Another up-and-coming talent to look out for this season in Goa is Rupa Rao, with her unique and haunting blend of eastern and western elements.
The effort that the blues and jazz artists put in while popularising their own genres in Goa, has also opened doors for other musical genres. One often hears of one-off Trip Hop and Noise performances in remote corners of the tourist belt. Joanne, Anina and Joe and Vijay Xavier are other artists to watch out for in this genre. They appear at places like Shamba and SeaRock in Anjuna and One Degree in Vagator.
Goan jazz legend Colin D’Cruz has done as much as anyone to further the cause of jazz and blues in the state, both through his music and his website chronicling the best jazz and blues artists in Goa (jazzgoa.com).
Jazz Night at Sofala
The third and most clearly defined musical space in Goa is the ‘nostalgia’ space. Almost every family in Goa also has a guitarist, perhaps stemming from the colonial tradition of including music in every pupil’s compulsory education. Every upper class Casa in Colonial Goa had a music room, and almost every family today with colonial history has a resident musician. These music aficionados often pursue music part time, giving their main attention to the family business or to more socially ‘approved’ professions like law and medicine. But this part-time energy itself is enough to sustain several 3 to 5 piece bands that practice in garages and private living rooms throughout the year and play at weddings and events during the ‘season’. During this tourist season, not only the seasonal restaurants but the year round restaurants too, open their doors to these bands and to other ‘live music’ acts which are often not live at all, but consist of ‘one-man bands’ and lone singers armed with their karaoke collection. They usually set up for a 3-hour set at a restaurant, often rotating at 2-3 popular joints in the week. The key to the popularity of these ‘artists’ lies not in their originality or risk taking approach, but in the fact that they know just what to play to revive the nostalgia that the local Goan public holds so dear.
Year after year, from the late 1980s on, Goans flock to the sounds of ‘Feeling hot hot hot’, ‘Everything I do’, ‘Eye of the Tiger’ and ‘Give me hope Joanna’ that are played in every restaurant, at every event and at every New Year’s Eve, and delivered in a way that is as similar as possible to the original track. And the public never tires of it. New party numbers that are the flavour of the year, ranging from Daler Mehendi’s ‘Bolo Tararara’ to ‘Gangnam Style’ are added and dropped every year depending on their popularity with the crowd. It is interesting to see that The Eagles and Bryan Adams have persevered on these ‘Goa Top 10’ populist set lists for decades while they’ve lost their standing in much of the rest of the world! Every December sees the return of countless NRI families and working youth that want nothing more than to relive the days gone by, to the sounds of the same ‘feel good’ songs that played in those beautiful days of their youth. It is this crowd that provides the reliable audience to the opportunist ‘karaoke’ live musicians. When asked why he plays music, Andrew Norman, a British musician who visits Goa every year, doesn’t spout endless intellectual soliloquies about music, but simply says, “I likes to make people dance’’.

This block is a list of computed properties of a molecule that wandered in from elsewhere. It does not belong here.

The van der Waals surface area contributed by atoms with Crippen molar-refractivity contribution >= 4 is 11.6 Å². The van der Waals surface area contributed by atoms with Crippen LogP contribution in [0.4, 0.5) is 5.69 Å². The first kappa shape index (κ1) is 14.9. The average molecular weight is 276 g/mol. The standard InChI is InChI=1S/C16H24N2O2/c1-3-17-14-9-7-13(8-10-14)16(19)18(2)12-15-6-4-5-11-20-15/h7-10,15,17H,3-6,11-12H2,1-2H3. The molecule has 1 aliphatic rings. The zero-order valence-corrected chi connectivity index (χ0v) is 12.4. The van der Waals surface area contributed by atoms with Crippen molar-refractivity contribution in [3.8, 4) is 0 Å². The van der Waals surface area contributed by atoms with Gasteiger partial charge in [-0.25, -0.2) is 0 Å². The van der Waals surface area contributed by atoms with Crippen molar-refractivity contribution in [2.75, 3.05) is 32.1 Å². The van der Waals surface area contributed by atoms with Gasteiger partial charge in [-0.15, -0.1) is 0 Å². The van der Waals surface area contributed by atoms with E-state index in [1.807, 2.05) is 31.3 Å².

Spaces like Cavalla in Baga and Sofala in Nerul are platforms for musicians who also play populist nostalgia, but often with a more ‘classy’ twist. Sofala has opened its doors to many a jazz improv band that plays originals, too, but Cavalla tends to stay in the mainstream genre, catering to returning locals and to tourists who want just to let their hair down, dance and have a good time, and don’t really care about originality of composition. Restaurants and event spaces all over Goa that cater to this crowd see bands that perform mostly cover songs in a very ‘homage’ fashion. This music aims at creating an environment rather than at making musical history. And it hardly matters if that environment is the same across the ages and across restaurants. Goa never gets tired of this fare. Along with the usual Cafreal and Butter Garlic, it forms their staple diet!
But nevertheless,with exposure to many new channels for music like YouTube and a growing array of local establishments not afraid to experiment, the musical palate in Goa is growing new taste buds, and becoming more multi dimensional.